I recently picked up a few books to read, and Security Chaos Engineering engrossed me so significantly that it 1) made me read the whole thing and 2) made me want to write about it too!
If you just want a taste of the book, check out the primary author Kelly Shortridge's blog. Her unique writing style is quite fun to read.
My interpretation of the book was that it is the InfoSec world's equivalent of the Ninety-five Theses, pointing out the various ways that the security practices of the past and present have failed us all. Since these failures are so normalized, it's impressive seeing Shortridge traverse the entire org chart and tech stack, pointing out all the pain points I've always felt, but never thought too much about. The chaos engineering stuff plays a minor role, more just a natural conclusion from the radical idea (/s) that we should not just assume things about the security of our systems; we should test them.
The way I interpreted the book is informed by my own background in tech, which I would describe as "software engineer turned DevOps person, with a healthy interest in security". That "healthy interest in security" is the dangerous part, because I know just enough to be frustrated at the state of the security industry, but not enough to personally do anything about it. A book like SCE makes me start to think that maybe that frustration isn't unfounded.
I took away two super key points that I think warrant me re-iterating them here in my own words, just to get the message out.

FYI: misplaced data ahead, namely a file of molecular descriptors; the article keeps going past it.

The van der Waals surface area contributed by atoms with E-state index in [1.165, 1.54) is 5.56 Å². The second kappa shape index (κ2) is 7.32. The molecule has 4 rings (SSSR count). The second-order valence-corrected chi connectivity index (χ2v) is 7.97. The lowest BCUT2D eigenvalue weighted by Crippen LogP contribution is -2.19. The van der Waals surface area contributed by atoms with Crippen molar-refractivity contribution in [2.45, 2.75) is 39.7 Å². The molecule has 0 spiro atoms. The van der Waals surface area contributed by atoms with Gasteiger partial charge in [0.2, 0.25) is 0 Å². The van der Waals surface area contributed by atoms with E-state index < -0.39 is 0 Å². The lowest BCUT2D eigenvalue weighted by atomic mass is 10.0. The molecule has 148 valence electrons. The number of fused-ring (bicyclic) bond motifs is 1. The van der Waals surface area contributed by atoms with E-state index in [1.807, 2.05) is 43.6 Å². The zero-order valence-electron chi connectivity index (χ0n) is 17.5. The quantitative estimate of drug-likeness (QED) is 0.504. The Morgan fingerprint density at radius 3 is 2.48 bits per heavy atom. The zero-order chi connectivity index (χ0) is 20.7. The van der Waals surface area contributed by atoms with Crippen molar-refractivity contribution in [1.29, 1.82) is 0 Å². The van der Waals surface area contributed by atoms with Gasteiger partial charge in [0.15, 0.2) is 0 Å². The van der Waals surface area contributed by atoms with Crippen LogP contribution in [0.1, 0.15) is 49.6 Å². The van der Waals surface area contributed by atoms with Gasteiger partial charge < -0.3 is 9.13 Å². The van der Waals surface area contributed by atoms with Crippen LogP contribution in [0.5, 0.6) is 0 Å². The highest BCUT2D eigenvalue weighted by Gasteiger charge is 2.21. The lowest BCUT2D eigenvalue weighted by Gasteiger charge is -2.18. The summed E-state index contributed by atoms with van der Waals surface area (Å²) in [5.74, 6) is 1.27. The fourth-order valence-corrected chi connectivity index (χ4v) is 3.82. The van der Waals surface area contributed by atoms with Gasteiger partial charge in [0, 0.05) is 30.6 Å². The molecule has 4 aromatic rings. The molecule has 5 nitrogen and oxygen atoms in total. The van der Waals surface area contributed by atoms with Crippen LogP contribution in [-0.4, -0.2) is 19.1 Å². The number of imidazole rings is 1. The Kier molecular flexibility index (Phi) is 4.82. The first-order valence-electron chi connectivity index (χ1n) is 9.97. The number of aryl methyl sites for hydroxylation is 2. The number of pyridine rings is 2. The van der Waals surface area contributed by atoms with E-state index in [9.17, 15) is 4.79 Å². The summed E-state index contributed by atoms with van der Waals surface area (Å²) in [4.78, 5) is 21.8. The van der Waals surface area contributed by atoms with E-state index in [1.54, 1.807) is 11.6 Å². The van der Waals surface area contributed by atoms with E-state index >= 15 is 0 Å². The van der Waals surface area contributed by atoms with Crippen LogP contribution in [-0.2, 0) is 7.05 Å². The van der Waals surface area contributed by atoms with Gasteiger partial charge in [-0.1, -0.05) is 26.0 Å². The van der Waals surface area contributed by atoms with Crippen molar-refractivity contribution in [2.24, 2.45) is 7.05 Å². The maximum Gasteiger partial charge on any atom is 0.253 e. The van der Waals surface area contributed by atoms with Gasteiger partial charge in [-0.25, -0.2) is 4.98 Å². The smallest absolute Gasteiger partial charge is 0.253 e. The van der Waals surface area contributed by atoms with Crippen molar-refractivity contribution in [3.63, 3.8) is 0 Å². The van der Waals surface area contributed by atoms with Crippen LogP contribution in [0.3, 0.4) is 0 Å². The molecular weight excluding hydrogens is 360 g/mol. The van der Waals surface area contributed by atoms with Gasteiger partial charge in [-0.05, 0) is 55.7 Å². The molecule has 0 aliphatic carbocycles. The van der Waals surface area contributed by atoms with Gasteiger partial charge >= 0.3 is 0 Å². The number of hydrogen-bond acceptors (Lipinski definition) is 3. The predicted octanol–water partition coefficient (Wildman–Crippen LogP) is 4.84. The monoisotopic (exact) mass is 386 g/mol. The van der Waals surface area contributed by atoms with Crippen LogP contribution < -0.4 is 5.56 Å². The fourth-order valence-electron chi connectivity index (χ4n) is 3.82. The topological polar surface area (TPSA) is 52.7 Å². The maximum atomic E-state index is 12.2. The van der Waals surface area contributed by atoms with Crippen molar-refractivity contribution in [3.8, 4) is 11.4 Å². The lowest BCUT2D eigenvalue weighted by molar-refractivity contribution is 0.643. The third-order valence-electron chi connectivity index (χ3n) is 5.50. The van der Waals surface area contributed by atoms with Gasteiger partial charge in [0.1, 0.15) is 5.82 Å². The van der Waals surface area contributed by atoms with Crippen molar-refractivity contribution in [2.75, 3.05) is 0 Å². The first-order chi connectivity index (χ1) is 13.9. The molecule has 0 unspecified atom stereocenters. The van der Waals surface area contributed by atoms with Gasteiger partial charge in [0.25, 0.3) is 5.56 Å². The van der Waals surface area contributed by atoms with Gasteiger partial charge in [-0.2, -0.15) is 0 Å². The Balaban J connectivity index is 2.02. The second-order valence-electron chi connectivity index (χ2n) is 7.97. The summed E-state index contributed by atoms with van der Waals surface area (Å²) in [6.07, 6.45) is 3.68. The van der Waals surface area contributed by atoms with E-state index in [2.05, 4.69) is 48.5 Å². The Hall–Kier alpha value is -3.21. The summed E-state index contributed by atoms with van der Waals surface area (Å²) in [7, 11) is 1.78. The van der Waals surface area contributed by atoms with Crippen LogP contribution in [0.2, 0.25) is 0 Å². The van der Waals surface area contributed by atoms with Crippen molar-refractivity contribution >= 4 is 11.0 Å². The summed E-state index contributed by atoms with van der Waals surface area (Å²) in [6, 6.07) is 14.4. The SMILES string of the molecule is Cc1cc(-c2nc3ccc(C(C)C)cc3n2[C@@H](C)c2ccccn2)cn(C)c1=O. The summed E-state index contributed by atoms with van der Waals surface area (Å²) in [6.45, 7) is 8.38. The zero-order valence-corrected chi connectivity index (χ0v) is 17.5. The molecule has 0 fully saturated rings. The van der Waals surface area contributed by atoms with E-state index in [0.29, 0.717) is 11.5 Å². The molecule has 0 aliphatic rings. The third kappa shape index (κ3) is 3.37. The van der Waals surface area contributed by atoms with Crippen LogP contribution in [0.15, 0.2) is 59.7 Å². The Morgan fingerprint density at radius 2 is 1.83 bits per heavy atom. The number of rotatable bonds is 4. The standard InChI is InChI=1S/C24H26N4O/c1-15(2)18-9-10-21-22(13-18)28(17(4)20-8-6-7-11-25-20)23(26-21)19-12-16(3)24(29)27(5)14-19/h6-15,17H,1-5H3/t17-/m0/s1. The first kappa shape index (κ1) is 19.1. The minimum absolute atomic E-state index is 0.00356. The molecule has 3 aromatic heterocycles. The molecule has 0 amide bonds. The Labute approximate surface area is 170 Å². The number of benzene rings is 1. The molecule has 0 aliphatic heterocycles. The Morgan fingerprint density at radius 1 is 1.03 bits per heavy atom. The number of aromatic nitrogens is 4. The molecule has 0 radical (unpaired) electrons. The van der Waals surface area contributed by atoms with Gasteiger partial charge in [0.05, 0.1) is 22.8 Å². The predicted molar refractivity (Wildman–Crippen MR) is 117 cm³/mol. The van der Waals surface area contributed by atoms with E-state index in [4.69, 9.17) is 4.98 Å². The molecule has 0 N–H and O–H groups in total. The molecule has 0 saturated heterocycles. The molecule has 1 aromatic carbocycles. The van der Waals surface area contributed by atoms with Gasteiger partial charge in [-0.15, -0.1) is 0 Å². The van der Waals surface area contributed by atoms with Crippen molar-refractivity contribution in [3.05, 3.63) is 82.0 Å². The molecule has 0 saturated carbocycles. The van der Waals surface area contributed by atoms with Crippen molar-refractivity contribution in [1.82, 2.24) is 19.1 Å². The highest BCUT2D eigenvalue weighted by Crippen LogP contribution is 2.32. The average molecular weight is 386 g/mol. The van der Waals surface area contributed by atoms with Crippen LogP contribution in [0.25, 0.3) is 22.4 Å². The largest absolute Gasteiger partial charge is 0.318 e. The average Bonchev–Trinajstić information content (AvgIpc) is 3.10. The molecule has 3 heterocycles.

Point 1: Resilience over robustness
Much time and energy has been poured into security practices that restrict, block, and control. This has largely been viewed as a necessary evil of security, but it's not nearly as necessary as many security people would lead you to believe.
SCE explains this by making a distinction between resilience (adapting around attacks) and robustness (trying to stop attacks). The classic example from Aesop's fable is how a robust oak tree stands in proud resistance against the wind, but it ultimately falls while the resilient reeds flex and bend.
A good example is a Web Application Firewall (WAF), which runs thousands of regexes on every HTTP request to block requests that like look like they contain SQL queries or shell commands. As you can imagine, they aren't good at their job, causing many false positives, slowing down websites, and still being easily circumventable by attackers. That doesn't stop infosec teams from requiring you to use WAFs, unfortunately. A WAF gives you robustness, not resilience.
Resilience would involve securing your websites "by design", like using static analysis to prevent passing user-controlled input into shell commands or to enforce the use of prepared statements. Choosing resilience would also mean taking all that time you save in chasing down false-positives and investing it planning for the eventuality that an attacker bypasses your defenses anyway. That could mean doing drills, double-checking backup procedures, and monitoring/learning from past incidents.
Point 2: Your security team should be more like platform engineers